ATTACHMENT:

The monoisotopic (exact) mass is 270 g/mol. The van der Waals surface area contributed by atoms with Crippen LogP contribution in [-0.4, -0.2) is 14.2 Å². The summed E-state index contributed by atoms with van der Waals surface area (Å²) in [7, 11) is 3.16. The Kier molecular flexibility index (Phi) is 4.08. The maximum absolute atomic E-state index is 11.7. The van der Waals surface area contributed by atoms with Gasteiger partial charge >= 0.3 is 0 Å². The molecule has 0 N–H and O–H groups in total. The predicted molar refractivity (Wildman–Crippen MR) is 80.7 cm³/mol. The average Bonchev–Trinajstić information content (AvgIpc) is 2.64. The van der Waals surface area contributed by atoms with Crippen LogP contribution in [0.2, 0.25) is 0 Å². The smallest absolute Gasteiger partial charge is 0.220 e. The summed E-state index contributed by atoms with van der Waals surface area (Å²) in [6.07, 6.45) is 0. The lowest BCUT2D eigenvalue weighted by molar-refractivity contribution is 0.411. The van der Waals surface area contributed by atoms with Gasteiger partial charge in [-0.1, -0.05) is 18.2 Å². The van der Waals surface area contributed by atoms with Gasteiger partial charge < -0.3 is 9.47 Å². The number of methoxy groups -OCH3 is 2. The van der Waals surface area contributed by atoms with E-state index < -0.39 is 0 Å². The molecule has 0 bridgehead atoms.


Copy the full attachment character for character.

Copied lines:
The monoisotopic (exact) mass is 270 g/mol. The van der Waals surface area contributed by atoms with Crippen LogP contribution in [-0.4, -0.2) is 14.2 Å². The summed E-state index contributed by atoms with van der Waals surface area (Å²) in [7, 11) is 3.16. The Kier molecular flexibility index (Phi) is 4.08. The maximum absolute atomic E-state index is 11.7. The van der Waals surface area contributed by atoms with Gasteiger partial charge >= 0.3 is 0 Å². The molecule has 0 N–H and O–H groups in total. The predicted molar refractivity (Wildman–Crippen MR) is 80.7 cm³/mol. The average Bonchev–Trinajstić information content (AvgIpc) is 2.64. The van der Waals surface area contributed by atoms with Crippen LogP contribution in [0.2, 0.25) is 0 Å². The smallest absolute Gasteiger partial charge is 0.220 e. The summed E-state index contributed by atoms with van der Waals surface area (Å²) in [6.07, 6.45) is 0. The lowest BCUT2D eigenvalue weighted by molar-refractivity contribution is 0.411. The van der Waals surface area contributed by atoms with Gasteiger partial charge in [-0.1, -0.05) is 18.2 Å². The van der Waals surface area contributed by atoms with Gasteiger partial charge < -0.3 is 9.47 Å². The number of methoxy groups -OCH3 is 2. The van der Waals surface area contributed by atoms with E-state index < -0.39 is 0 Å². The molecule has 0 bridgehead atoms.